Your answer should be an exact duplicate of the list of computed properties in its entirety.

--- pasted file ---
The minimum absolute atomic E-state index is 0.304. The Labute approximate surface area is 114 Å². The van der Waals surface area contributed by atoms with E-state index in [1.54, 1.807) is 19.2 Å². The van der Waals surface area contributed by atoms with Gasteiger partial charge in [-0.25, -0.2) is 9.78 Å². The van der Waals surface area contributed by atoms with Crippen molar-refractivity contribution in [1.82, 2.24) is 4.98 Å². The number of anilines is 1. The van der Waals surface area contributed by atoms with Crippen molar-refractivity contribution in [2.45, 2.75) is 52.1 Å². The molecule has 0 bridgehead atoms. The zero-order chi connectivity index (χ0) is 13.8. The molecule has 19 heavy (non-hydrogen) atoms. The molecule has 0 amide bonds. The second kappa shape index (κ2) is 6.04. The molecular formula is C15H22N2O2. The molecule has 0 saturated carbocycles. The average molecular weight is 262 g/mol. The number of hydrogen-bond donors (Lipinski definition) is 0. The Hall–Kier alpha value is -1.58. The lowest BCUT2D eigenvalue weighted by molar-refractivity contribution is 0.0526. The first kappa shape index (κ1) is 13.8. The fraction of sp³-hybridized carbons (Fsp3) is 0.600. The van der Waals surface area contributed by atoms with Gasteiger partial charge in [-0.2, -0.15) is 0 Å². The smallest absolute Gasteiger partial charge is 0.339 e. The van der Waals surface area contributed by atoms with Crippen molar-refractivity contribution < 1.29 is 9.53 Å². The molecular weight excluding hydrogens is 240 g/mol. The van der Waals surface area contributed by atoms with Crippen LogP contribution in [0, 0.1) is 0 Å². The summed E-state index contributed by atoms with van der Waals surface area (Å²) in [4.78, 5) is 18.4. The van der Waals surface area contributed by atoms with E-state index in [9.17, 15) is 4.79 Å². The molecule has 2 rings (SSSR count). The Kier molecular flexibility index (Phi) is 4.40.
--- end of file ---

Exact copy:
The minimum absolute atomic E-state index is 0.304. The Labute approximate surface area is 114 Å². The van der Waals surface area contributed by atoms with E-state index in [1.54, 1.807) is 19.2 Å². The van der Waals surface area contributed by atoms with Gasteiger partial charge in [-0.25, -0.2) is 9.78 Å². The van der Waals surface area contributed by atoms with Crippen molar-refractivity contribution in [1.82, 2.24) is 4.98 Å². The number of anilines is 1. The van der Waals surface area contributed by atoms with Crippen molar-refractivity contribution in [2.45, 2.75) is 52.1 Å². The molecule has 0 bridgehead atoms. The zero-order chi connectivity index (χ0) is 13.8. The molecule has 19 heavy (non-hydrogen) atoms. The molecule has 0 amide bonds. The second kappa shape index (κ2) is 6.04. The molecular formula is C15H22N2O2. The molecule has 0 saturated carbocycles. The average molecular weight is 262 g/mol. The number of hydrogen-bond donors (Lipinski definition) is 0. The Hall–Kier alpha value is -1.58. The lowest BCUT2D eigenvalue weighted by molar-refractivity contribution is 0.0526. The first kappa shape index (κ1) is 13.8. The fraction of sp³-hybridized carbons (Fsp3) is 0.600. The van der Waals surface area contributed by atoms with Gasteiger partial charge in [-0.2, -0.15) is 0 Å². The smallest absolute Gasteiger partial charge is 0.339 e. The van der Waals surface area contributed by atoms with Crippen molar-refractivity contribution < 1.29 is 9.53 Å². The molecular weight excluding hydrogens is 240 g/mol. The van der Waals surface area contributed by atoms with Crippen LogP contribution in [0, 0.1) is 0 Å². The summed E-state index contributed by atoms with van der Waals surface area (Å²) in [4.78, 5) is 18.4. The van der Waals surface area contributed by atoms with E-state index in [9.17, 15) is 4.79 Å². The molecule has 2 rings (SSSR count). The Kier molecular flexibility index (Phi) is 4.40.